I just checked out the recent copy of the Journal of Strength and Conditioning Research. While I do admit to “skimming” through these journals, whenever I come across a study that interests me, I will read it.
In this issue (Volume 26, Number 5, May 2012); I came across 2 studies that I was interested in. I would say that I am probably not the best at writing research reviews as I am aware that there might be some specific protocols that need to be done. I swear that I did pay attention during my research methods class while I was in graduate school. However, I am now at the point where I basically take what I learn from a study and hopefully apply what I learn. This is why I am posting my thoughts here.
The first one was Effects of Weightlifting vs. Kettlebell Training on Vertical Jump, Strength, and Body Composition by William H. Otto, III, Jared W. Coburn, Lee E. Brown, and Barry SA. Spiering. Page 1199. In this study the researchers looked at 2 different groups. One group performed kettlebell exercises 2 times per week for 6 weeks, while the other group performed barbell only weightlifting exercises. Prior to the training, each student was assessed for height, body mass, body composition, back squat 1-rm, vertical jump, and power clean 1-rm. At the end of the 6 weeks, each student was re-assessed. What the authors concluded was that both groups increased strength and power. However, the weightlifting group showed greater gains in strength than the kettlebell group.
I think this study is good in that it does show that kettlebell training can help improve strength and power. For me, I like kettlebells as a tool in addition to the barbell and other methods. So that it does show that I am not wasting anyone’s time by incorporating kettlebells. However, it’s important to talk about the methods of training in the study. The kettlebell group used a 16-k kettlebell for their exercises which included swings, accelerated swings, and the goblet squat. The weightlifting group performed high pulls, power cleans, and back squats at a load of 80% of 1-rm. What I think may be misleading (again, I am a Strength and Conditioning Coach, not a researcher or scientist) is that the students who are healthy men, performed the back squat for 6 weeks while the kettlebell group did not back squat. The back squat post assessment is what the authors used to conclude that weightlifting was superior for gaining strength. Also, a 16-k kettlebell can be pretty light for some people. While I also don’t disagree with the fact that it could be heavy for some, I wish there was a way that they could have made the kettlebell load more comparable to the loads in terms of percentage of 1-rm in the weightlifting group. All in all, I am very happy the kettlebells are being investigated in the training process.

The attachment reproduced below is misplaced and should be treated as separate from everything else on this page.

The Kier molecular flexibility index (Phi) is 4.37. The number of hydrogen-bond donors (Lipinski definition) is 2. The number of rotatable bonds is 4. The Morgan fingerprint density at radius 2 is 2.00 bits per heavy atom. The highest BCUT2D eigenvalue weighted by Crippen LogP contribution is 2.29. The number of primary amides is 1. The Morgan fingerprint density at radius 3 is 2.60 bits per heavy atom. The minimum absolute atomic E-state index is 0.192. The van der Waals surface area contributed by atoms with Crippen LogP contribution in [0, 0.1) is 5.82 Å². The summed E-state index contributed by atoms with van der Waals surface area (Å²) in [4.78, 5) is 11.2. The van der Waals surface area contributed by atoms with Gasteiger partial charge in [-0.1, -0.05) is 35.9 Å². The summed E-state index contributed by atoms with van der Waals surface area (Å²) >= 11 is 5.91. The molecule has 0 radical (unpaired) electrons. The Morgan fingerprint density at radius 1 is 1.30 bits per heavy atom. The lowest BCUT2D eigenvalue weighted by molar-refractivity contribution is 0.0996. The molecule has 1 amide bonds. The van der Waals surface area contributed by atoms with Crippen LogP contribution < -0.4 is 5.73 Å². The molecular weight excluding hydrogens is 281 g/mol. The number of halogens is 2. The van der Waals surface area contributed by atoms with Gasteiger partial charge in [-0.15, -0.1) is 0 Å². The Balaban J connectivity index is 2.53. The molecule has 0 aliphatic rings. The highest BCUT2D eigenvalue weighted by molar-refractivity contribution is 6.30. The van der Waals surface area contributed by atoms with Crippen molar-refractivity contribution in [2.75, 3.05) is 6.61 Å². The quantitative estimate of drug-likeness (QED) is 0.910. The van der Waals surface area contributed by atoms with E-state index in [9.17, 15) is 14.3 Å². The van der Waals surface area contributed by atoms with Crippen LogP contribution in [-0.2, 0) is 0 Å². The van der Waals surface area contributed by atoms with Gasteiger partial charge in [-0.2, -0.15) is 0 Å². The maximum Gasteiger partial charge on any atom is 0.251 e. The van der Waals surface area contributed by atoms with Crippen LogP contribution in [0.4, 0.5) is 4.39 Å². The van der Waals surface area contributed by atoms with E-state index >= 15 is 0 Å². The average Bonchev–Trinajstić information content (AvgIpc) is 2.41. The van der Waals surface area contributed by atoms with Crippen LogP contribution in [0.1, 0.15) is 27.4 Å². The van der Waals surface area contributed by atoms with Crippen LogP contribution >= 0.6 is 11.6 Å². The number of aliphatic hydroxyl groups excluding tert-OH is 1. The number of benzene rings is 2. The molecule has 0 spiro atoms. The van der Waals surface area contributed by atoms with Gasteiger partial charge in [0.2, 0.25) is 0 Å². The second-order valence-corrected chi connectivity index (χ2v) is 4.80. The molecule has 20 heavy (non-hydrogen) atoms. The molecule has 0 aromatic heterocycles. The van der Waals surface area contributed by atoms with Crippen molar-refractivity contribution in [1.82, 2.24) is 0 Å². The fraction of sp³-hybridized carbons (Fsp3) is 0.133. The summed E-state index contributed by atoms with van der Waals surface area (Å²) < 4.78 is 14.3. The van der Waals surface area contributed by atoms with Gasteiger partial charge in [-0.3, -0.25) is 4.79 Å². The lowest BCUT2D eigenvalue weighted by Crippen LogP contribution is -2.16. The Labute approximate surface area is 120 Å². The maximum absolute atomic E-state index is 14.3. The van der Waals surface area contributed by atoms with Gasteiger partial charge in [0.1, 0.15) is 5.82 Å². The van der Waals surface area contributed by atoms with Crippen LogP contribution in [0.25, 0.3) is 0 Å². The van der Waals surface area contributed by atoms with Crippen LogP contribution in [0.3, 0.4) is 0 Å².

The second study was Relationship of Off-Ice and On-Ice Performance Measures in High School Male Hockey Players by David A. Krause, Aynsley M. Smith, Laura C. Holmes, Corrine R. Klebe, Jennifer B. Lee, Kimberly M. Lundquist, Jospeph J. Eischen, and John H. Hollmen. Page 1423. Obviously by being a Strength and Conditioning Coach in hockey, anytime there is a study on relationships between off-ice and on-ice performance, I am all ears. This study consisted of 40 high school age players who were from the junior varsity and varsity levels. What the authors did was measure horizontal hops (both single and double leg), vertical jumps (both single and double leg), lateral hops, dynamic balance through the Y-Balance test, and a 40-yard sprint. Then they measured some on-ice tests including a course for short radius turns, crossover turns, and a sprint test (goal line through opposite blue line). 5 of the off-ice variables correlated with all on-ice measurements including the 40-yard sprint, lateral bound right to left limb, broad jump, balance on right in posterolateral direction and composite balance performance on the right. However, the 40-yard sprint was most predictive of on-ice skating speed. What was really interesting is that the authors said that “Based on our regression equation, for every 1-second difference in the 40-yard sprint time, there will be approximately a .6-second difference in the on-ice sprint.”
Although the authors did say “We cannot say that improving sprint time will result in a faster skater”, at the end of the study, I have to believe that improving sprint performance off-ice should be a priority anyone who trains hockey players. The faster players have greater chances to be better players on the ice.
It is ok to train hockey players like a sprinter. Although I would probably never use the 40-yard dash in my athletes’ speed training, I do believe in trying to improve acceleration.